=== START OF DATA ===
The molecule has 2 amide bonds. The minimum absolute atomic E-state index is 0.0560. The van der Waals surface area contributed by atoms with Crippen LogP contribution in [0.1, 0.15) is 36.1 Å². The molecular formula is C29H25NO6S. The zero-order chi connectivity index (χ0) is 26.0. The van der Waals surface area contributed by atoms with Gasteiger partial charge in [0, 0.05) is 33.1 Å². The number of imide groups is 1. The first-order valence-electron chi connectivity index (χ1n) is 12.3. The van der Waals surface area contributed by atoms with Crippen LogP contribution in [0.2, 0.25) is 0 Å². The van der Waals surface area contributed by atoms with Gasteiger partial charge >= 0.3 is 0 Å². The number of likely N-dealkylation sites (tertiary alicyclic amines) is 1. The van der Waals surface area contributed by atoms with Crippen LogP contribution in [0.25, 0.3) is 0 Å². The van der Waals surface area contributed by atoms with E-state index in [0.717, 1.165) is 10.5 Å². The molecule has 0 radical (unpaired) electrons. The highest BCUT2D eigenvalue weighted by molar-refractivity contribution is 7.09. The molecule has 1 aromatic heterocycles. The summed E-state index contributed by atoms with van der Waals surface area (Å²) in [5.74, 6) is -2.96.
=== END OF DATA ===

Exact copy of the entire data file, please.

The molecule has 2 amide bonds. The minimum absolute atomic E-state index is 0.0560. The van der Waals surface area contributed by atoms with Crippen LogP contribution in [0.1, 0.15) is 36.1 Å². The molecular formula is C29H25NO6S. The zero-order chi connectivity index (χ0) is 26.0. The van der Waals surface area contributed by atoms with Gasteiger partial charge in [0, 0.05) is 33.1 Å². The number of imide groups is 1. The first-order valence-electron chi connectivity index (χ1n) is 12.3. The van der Waals surface area contributed by atoms with Crippen LogP contribution in [0.2, 0.25) is 0 Å². The van der Waals surface area contributed by atoms with Gasteiger partial charge >= 0.3 is 0 Å². The number of likely N-dealkylation sites (tertiary alicyclic amines) is 1. The van der Waals surface area contributed by atoms with Crippen LogP contribution in [0.25, 0.3) is 0 Å². The van der Waals surface area contributed by atoms with E-state index in [0.717, 1.165) is 10.5 Å². The molecule has 0 radical (unpaired) electrons. The highest BCUT2D eigenvalue weighted by molar-refractivity contribution is 7.09. The molecule has 1 aromatic heterocycles. The summed E-state index contributed by atoms with van der Waals surface area (Å²) in [5.74, 6) is -2.96.